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Colorado Lemon Law

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The Colorado Lemon Law provides important protection for Colorado consumers stuck with less-than-perfect “new” cars commonly referred to as “lemons.” Like most state lemon laws, Colorado law protects consumers when manufacturers refuse to, or are unable to, repair the defects in their new cars, and refuse to replace or repurchase the defective vehicle. The Colorado Lemon Law, in combination with the Federal Magnuson-Moss Warranty Act (sometimes called the Federal Lemon Law), allows Colorado car buyers to feel secure in the knowledge that even if they do not get what they bargained for, their vehicle’s manufacturer can be forced to make things right.

Colorado Lemon Law Info:

Covered Vehicles

The Colorado Lemon Law covers only certain types of motor vehicles. The law extends to private passenger vehicles, pickup trucks and vans which are designed for road travel and which seat ten (10) people or less. The Colorado Lemon Law does not extend to motor homes or any vehicle which travels on three (3) or fewer wheels, such as motorcycles.

However, vehicles which do not qualify for protection under Colorado law may still eligible for protection under the Federal Lemon Law. The Federal Magnuson-Moss Warranty Act, which is also applicable in Colorado, extends to all consumer vehicles, as well as other consumer products, such as household appliances and electronics.

Covered Defects

The Colorado Lemon Law covers any defect or problem with a vehicle which substantially impairs the use or market value of that vehicle. The law refers to these problems as nonconformities. To give rise to a claim under the Colorado Lemon Law, a nonconformity must occur and be reported within the warranty period of the car, or within one (1) year from the date on which the purchaser received the car, whichever comes first.

It is important to note that not every problem or defect in a new car gives rise to a claim under the Colorado Lemon Law. It is only those nonconformities that are “substantial,” or cause very serious problems. Much like the types of vehicles covered, however, the Federal Lemon Law provides additional, broader protection. Federal law applies to any defect or problem covered by a warranty, no matter how “insubstantial” it may be. Thus, while the Colorado Lemon Law applies to major issues like brakes and steering, the Federal Lemon Law can also be used to bring claims related to extras, trim, and other cosmetic issues. An experienced Colorado Lemon Law attorney at Krohn & Moss, Ltd. Consumer Law Center® can help you to determine whether the problems with your car give rise to a claim under the Colorado Lemon Law, the Federal Lemon Law or both.

Reasonable Opportunity to Repair

Before bringing a claim under the Colorado Lemon Law, the purchaser must allow the manufacturer (through its dealers) a “reasonable number of attempts” to repair any nonconformities. The Colorado Lemon Law presumes that the manufacturer has been given a reasonable opportunity to repair the problems if it has tried, and failed, to fix the problem four (4) times, or if the car has been out of service for repairs for a total of thirty (30) days (even if those days were not consecutive). These presumptions, however, only apply if a manufacturer first receives written notice from the consumer via certified mail before seeking a remedy in a court of law.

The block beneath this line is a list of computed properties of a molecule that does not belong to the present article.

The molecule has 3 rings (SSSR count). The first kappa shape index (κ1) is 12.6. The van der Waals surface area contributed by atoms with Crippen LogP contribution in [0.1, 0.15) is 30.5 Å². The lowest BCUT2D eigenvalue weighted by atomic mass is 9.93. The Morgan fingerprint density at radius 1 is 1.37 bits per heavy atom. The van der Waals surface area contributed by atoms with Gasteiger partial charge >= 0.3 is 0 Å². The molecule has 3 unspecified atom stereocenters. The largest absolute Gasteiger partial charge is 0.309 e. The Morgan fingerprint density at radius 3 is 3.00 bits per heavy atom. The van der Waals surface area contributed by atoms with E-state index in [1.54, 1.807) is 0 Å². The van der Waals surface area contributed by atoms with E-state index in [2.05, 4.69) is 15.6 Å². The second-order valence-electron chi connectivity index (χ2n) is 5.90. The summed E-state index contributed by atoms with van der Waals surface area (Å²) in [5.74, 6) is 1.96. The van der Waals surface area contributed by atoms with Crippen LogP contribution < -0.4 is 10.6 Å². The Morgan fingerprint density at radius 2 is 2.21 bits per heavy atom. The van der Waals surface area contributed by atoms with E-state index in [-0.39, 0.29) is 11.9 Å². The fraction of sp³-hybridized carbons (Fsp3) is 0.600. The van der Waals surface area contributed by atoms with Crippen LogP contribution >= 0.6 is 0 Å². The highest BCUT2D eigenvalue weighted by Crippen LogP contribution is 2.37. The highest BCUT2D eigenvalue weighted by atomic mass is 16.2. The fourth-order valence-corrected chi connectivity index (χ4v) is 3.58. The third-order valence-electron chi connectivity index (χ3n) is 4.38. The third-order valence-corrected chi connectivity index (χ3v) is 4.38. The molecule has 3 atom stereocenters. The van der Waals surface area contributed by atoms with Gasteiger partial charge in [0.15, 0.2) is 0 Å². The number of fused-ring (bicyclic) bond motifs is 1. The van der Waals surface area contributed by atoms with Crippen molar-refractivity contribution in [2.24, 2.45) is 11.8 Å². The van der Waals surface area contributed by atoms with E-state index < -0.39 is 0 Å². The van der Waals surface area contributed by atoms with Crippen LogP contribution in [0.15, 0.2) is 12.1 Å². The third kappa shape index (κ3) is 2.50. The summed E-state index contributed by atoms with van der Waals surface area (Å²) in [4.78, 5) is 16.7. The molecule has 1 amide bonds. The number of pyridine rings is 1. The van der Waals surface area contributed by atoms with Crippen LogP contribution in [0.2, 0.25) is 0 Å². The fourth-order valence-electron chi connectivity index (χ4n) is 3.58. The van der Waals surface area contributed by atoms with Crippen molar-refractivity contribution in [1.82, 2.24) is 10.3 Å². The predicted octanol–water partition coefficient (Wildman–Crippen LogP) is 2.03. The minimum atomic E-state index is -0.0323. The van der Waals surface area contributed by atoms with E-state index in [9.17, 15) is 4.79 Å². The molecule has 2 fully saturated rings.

Available Relief

Under the Colorado Lemon Law, if the manufacturer fails to repair the defective vehicle after a “reasonable number of attempts,” the consumer is entitled to either a refund of the purchase price (less a deduction for the consumer’s use) or a replacement vehicle. If the manufacturer opts to refund the purchase price, they reacquire the defective vehicle, but must also repay incidental fees, such as sales tax, registration charges, and finance charges.

However, in addition to sending notice to the manufacturer via certified mail, before obtaining any relief under the Colorado Lemon, consumers must comply with any eligible arbitration or mediation procedures which the manufacturer has put in place. The Colorado Lemon Law also has deadlines in which a legal claim must be filed which is within six (6) months of the expiration of the vehicle warranty or one (1) year from the date on which the purchaser received the car. These deadlines, and the deadlines and procedures associated with the manufacturer’s arbitration procedures, are strictly enforced and the failure to understand the rules can cost you your claim under the Colorado Lemon Law. This is just one (1) of many reasons why it is important to consult with an experienced lemon law attorney at Krohn & Moss, Ltd. Consumer Law Center® as soon as possible after you discover the problems with your new vehicle.

Call Krohn & Moss, Ltd. Consumer Law Center® or submit your information to us online to see if you qualify under the Colorado Lemon Law or the Federal Lemon Law. You could be entitled to a refund, a replacement vehicle or cash compensation.  Over 97% of our cases settle without going to trial and will work hard to get your claim settled as quickly as possible.

We work with Colorado attorneys in an “of-counsel” relationship to handle lemon law claims for consumers in Colorado. We stay informed of the newest legal developments so you can get the best results for your lemon law claim.